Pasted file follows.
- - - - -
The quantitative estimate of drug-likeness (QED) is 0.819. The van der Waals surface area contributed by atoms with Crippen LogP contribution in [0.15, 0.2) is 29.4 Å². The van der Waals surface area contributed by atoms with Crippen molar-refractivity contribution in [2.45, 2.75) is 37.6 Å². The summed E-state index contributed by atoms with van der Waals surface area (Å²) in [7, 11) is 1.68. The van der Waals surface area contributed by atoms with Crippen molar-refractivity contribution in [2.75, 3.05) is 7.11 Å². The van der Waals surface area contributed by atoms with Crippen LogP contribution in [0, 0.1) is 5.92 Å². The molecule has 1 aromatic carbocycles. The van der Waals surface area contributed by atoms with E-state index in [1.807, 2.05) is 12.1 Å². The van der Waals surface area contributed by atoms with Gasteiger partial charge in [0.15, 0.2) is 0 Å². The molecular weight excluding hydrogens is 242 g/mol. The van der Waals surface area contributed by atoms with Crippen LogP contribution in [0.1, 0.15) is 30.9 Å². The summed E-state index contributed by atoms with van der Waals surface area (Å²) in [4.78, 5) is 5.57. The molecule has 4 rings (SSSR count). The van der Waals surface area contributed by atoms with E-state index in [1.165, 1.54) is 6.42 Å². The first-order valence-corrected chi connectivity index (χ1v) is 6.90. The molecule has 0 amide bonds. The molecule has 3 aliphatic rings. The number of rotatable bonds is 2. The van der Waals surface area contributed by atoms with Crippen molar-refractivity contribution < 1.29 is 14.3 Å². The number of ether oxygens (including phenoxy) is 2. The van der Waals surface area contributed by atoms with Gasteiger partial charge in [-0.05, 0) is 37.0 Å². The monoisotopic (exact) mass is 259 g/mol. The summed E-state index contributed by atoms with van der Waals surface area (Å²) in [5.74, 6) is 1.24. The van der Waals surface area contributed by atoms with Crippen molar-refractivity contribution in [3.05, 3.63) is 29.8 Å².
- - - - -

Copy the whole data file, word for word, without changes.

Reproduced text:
The quantitative estimate of drug-likeness (QED) is 0.819. The van der Waals surface area contributed by atoms with Crippen LogP contribution in [0.15, 0.2) is 29.4 Å². The van der Waals surface area contributed by atoms with Crippen molar-refractivity contribution in [2.45, 2.75) is 37.6 Å². The summed E-state index contributed by atoms with van der Waals surface area (Å²) in [7, 11) is 1.68. The van der Waals surface area contributed by atoms with Crippen molar-refractivity contribution in [2.75, 3.05) is 7.11 Å². The van der Waals surface area contributed by atoms with Crippen LogP contribution in [0, 0.1) is 5.92 Å². The molecule has 1 aromatic carbocycles. The van der Waals surface area contributed by atoms with E-state index in [1.807, 2.05) is 12.1 Å². The van der Waals surface area contributed by atoms with Gasteiger partial charge in [0.15, 0.2) is 0 Å². The molecular weight excluding hydrogens is 242 g/mol. The van der Waals surface area contributed by atoms with Crippen LogP contribution in [0.1, 0.15) is 30.9 Å². The summed E-state index contributed by atoms with van der Waals surface area (Å²) in [4.78, 5) is 5.57. The molecule has 4 rings (SSSR count). The van der Waals surface area contributed by atoms with E-state index in [1.165, 1.54) is 6.42 Å². The first-order valence-corrected chi connectivity index (χ1v) is 6.90. The molecule has 0 amide bonds. The molecule has 3 aliphatic rings. The number of rotatable bonds is 2. The van der Waals surface area contributed by atoms with Crippen molar-refractivity contribution < 1.29 is 14.3 Å². The number of ether oxygens (including phenoxy) is 2. The van der Waals surface area contributed by atoms with Gasteiger partial charge in [-0.05, 0) is 37.0 Å². The monoisotopic (exact) mass is 259 g/mol. The summed E-state index contributed by atoms with van der Waals surface area (Å²) in [5.74, 6) is 1.24. The van der Waals surface area contributed by atoms with Crippen molar-refractivity contribution in [3.05, 3.63) is 29.8 Å².